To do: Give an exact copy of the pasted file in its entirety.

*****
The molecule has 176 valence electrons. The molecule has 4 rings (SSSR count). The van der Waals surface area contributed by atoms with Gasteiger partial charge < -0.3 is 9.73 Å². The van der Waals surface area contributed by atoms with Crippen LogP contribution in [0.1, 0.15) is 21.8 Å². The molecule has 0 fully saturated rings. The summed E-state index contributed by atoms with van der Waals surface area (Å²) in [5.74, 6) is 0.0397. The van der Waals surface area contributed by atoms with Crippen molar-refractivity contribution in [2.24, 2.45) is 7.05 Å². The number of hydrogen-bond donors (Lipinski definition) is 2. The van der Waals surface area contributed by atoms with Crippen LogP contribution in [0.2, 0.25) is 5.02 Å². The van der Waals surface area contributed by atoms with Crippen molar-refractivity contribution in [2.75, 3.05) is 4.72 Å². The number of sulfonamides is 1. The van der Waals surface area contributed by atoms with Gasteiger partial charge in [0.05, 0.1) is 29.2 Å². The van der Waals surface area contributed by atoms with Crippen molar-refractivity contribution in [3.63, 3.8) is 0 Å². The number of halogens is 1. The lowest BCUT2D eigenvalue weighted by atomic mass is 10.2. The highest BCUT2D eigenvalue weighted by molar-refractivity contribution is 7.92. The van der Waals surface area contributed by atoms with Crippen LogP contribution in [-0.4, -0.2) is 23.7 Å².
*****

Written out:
The molecule has 176 valence electrons. The molecule has 4 rings (SSSR count). The van der Waals surface area contributed by atoms with Gasteiger partial charge < -0.3 is 9.73 Å². The van der Waals surface area contributed by atoms with Crippen LogP contribution in [0.1, 0.15) is 21.8 Å². The molecule has 0 fully saturated rings. The summed E-state index contributed by atoms with van der Waals surface area (Å²) in [5.74, 6) is 0.0397. The van der Waals surface area contributed by atoms with Crippen molar-refractivity contribution in [2.24, 2.45) is 7.05 Å². The number of hydrogen-bond donors (Lipinski definition) is 2. The van der Waals surface area contributed by atoms with Crippen LogP contribution in [0.2, 0.25) is 5.02 Å². The van der Waals surface area contributed by atoms with Crippen molar-refractivity contribution in [2.75, 3.05) is 4.72 Å². The number of sulfonamides is 1. The van der Waals surface area contributed by atoms with Gasteiger partial charge in [0.05, 0.1) is 29.2 Å². The van der Waals surface area contributed by atoms with Crippen molar-refractivity contribution in [3.63, 3.8) is 0 Å². The number of halogens is 1. The lowest BCUT2D eigenvalue weighted by atomic mass is 10.2. The highest BCUT2D eigenvalue weighted by molar-refractivity contribution is 7.92. The van der Waals surface area contributed by atoms with Crippen LogP contribution in [-0.4, -0.2) is 23.7 Å².